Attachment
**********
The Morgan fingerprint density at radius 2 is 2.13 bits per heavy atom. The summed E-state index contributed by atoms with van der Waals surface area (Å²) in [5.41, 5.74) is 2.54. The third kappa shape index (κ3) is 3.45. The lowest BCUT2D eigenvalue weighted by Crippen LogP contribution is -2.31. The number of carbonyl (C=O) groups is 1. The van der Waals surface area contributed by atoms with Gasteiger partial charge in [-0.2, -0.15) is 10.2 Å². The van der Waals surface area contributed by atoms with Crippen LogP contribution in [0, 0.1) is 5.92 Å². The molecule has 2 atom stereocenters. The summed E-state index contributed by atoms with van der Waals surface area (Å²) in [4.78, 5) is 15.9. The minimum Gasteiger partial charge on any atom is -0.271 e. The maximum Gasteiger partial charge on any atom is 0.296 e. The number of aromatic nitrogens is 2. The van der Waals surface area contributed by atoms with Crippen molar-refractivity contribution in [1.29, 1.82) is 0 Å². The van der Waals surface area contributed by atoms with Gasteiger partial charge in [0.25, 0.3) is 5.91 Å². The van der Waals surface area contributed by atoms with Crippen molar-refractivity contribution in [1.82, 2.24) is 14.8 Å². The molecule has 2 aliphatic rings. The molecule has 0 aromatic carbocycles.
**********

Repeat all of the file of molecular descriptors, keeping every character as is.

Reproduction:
The Morgan fingerprint density at radius 2 is 2.13 bits per heavy atom. The summed E-state index contributed by atoms with van der Waals surface area (Å²) in [5.41, 5.74) is 2.54. The third kappa shape index (κ3) is 3.45. The lowest BCUT2D eigenvalue weighted by Crippen LogP contribution is -2.31. The number of carbonyl (C=O) groups is 1. The van der Waals surface area contributed by atoms with Gasteiger partial charge in [-0.2, -0.15) is 10.2 Å². The van der Waals surface area contributed by atoms with Crippen LogP contribution in [0, 0.1) is 5.92 Å². The molecule has 2 atom stereocenters. The summed E-state index contributed by atoms with van der Waals surface area (Å²) in [4.78, 5) is 15.9. The minimum Gasteiger partial charge on any atom is -0.271 e. The maximum Gasteiger partial charge on any atom is 0.296 e. The number of aromatic nitrogens is 2. The van der Waals surface area contributed by atoms with Crippen molar-refractivity contribution in [1.29, 1.82) is 0 Å². The van der Waals surface area contributed by atoms with Gasteiger partial charge in [0.25, 0.3) is 5.91 Å². The van der Waals surface area contributed by atoms with Crippen molar-refractivity contribution in [1.82, 2.24) is 14.8 Å². The molecule has 2 aliphatic rings. The molecule has 0 aromatic carbocycles.